Don’t Let Your Building’s No Pets Policy Get You Down — Visit Georgetown’s Cat Café

Everybody knows that petting animals can help combat anxiety and depression as well as lower your blood pressure. (Unless you’re allergic. Or you’re an animal hater.)

So what’s a girl or a guy to do if his/her apartment strictly forbids pets? Or if your mom won’t let you have one? Or if you’d love a furry friend, but just don’t have the time, what with working your day job, your weekend job and going to school? Or you love cats, but your boyfriend hates them?

Rent-a-pet? Not exactly, but close!

Photo source: Yelp

Spread the Love

Cat cafes are a growing industry in the U.S., and have been popular in Asia and Europe for years. (Japan also is home to cafes with not only cats, but bunnies and owls too. Can the U.S. be far behind?) Cat cafes have sprung up in New York, Oakland, Philadelphia and another is reported to be opening this year in Alexandria.

But right now, your only avenue for petting cats in the D.C. metro area (outside of alleys and private homes) is Crumbs & Whiskers, a cat café chock full of cattitude right in the heart of Georgetown at 3211 O St. NW.

For the bargain-basement price of $15 (students, $12), you get 75 unfettered minutes to pet a variety of furry feline residents — some curious, some extra friendly, some deep into cat naps.

Reservations are recommended — guests are limited to a number that isn’t overwhelming to the cats. This isn’t a circus or a zoo, it’s more of an orphanage. Cats come from the Lost Dog and Cat Rescue Foundation and are offered for adoption. So far, Crumbs & Whiskers has adopted out more than 50 cats.

Rules and Regs

On a recent Saturday, my party and I got four spots for the 12:15 p.m. petting. We were given a cheerful reading of the house rules before being admitted, among them:

  1. Don’t wake up sleeping cats — it’s rude.
  2. Don’t pick up the cats without asking an employee if it’s OK — it’s dangerous.
  3. Be gentle.
  4. No flash photography.

We were told 20 cats were on the premises that day, though it was hard to locate more than 10 at one time. (Cats have access to a basement where they can go and decompress and have a smoke. OK, they don’t smoke, but they can get some solitude down there.)


All cats are friendly, but we were told those with purple collars were given to grouchiness and episodes of swatting. Filled with excitement, I dove right in and pet the first available cat, a big, white male named Trouble. He quickly cuffed me, and my son, 13, chided me for not listening or checking for the purple collar he was sporting. No harm done; I moved on.

Miss Whiskers

A black youngster with tuxedo markings named Miss Whiskers, intrigued by my note taking, took up residence on my lap, forcibly marking her territory by rubbing her chin on my pen and notepad.

Early Christmas

A small, black female named Christmas climbed onto my daughter Gilda’s leg as soon as she sat down, and stayed there for close to an hour until a café employee came to remove her (she was being adopted).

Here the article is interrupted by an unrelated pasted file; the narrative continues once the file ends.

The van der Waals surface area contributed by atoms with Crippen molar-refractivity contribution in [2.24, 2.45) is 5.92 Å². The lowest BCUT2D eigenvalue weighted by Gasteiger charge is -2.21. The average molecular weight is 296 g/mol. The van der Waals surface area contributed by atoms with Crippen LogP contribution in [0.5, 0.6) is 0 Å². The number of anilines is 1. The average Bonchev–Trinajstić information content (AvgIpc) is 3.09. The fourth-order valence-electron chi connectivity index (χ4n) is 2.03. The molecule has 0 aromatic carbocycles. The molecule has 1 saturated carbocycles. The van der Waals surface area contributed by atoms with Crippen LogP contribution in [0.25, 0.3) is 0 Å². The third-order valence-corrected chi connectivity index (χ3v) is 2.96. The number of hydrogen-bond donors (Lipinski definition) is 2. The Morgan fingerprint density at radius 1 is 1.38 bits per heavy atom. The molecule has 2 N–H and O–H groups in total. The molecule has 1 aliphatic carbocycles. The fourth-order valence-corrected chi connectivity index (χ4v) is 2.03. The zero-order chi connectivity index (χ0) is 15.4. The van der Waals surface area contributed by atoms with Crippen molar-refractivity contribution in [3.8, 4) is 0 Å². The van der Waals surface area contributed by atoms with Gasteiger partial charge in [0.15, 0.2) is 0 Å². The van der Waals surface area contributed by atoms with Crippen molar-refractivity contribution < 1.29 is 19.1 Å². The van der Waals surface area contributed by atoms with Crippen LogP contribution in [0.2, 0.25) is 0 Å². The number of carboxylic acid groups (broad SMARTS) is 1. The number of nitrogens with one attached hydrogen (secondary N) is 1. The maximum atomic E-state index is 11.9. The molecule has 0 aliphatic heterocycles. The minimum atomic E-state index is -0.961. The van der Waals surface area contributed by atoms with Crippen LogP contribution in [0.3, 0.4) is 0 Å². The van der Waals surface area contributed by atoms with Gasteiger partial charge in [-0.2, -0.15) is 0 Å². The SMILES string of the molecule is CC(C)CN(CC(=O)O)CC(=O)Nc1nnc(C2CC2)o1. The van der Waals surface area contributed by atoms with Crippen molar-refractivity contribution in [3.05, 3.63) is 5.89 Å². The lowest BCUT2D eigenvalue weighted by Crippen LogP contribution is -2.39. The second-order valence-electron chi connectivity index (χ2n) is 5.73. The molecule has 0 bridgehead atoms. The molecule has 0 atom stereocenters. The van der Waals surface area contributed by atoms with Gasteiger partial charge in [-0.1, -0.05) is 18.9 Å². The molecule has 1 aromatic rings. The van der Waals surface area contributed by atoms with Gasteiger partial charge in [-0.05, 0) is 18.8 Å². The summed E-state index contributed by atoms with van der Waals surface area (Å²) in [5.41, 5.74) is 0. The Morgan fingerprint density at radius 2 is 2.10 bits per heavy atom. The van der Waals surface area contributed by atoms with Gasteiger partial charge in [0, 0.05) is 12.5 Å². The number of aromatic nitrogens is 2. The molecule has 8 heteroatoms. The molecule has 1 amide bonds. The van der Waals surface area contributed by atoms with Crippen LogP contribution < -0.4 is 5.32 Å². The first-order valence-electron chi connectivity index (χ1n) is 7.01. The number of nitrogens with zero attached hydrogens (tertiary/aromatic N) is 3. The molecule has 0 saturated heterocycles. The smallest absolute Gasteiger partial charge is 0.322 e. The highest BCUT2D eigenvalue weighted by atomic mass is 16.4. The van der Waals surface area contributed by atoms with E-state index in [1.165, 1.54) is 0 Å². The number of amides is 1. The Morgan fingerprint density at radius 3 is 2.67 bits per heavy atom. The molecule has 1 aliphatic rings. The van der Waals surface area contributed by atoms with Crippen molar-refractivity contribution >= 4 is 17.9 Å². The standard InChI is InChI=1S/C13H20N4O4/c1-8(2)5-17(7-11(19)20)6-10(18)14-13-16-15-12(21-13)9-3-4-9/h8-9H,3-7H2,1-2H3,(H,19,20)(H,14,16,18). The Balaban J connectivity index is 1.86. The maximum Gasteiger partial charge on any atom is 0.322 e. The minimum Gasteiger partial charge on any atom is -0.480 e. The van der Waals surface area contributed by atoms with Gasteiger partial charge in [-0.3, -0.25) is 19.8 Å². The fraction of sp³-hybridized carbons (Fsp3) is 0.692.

This was Gilda’s second visit to the café. She and a gaggle of her high school friends paid their inaugural visit late last year, when her friend Catherine Horowitz fell in love with Kippie, a playful and active kitty. Catherine convinced her mom, Vickie Rocha, to return with her to meet Kippie. Rocha deemed that particular feline a little too rambunctious for their household, but agreed to consider a different cat, since they had no pets at home.


On a subsequent visit, a suitable prospect was found. “An attractive, brownish-black tabby with pretty green eyes caught my eye and I asked about him,” Rocha said. “It was Rigatoni! The staff said he was very affectionate and liked to sit on laps … just what I was looking for.” The rest is history. “We love having him around,” Rocha said. “He’s a great companion.”

The cost for adoption is $150 for one cat, $250 for two, and covers spaying/neutering, a health screening and all shots. C&W’s setup is ideal for successful adoptions, because you can see your prospective cat in action, rather than in a cage at a shelter, isolated from others.


To fulfill the café part of the name, Crumbs & Whiskers offers coffee and tea for $3.79 per cup, cappuccinos and lattes for $4.95, and macarons for $3.50 each or three for $10. Animals and food prep generally do not coexist well, so to conform to local health codes, C&W employees run out to Olivia Macaron to pick up the refreshments. That’s why you have to order them right away when you get there. If you decide later that you want a macaron after all, the runner has already left and you’re out of luck.

Photo source: The Georgetowner

Most of C&W’s revenue comes from the 75-minute petting sessions, and alternatives include a quick, 15-minue fix for $4.50 (no reservations required), an eight-hour pass for $32 ($22 for students), and a 1½ hour yoga session with cats (during which downward dog is no doubt prohibited) for $25. C&W also rents out the premises for special events like birthday parties, company outings, etc., and they sell T-shirts, socks, mugs and all the traditional souvenirs.

C&W cats look happy and content in their cat-centric surroundings. I’d say they love having people come to see them, but I’m pretty sure the cats think they’re the ones visiting the people.

Shhh, don’t tell them!

One response to “Don’t Let Your Building’s No Pets Policy Get You Down — Visit Georgetown’s Cat Café

  1. Pingback: Catitudes Yoga·

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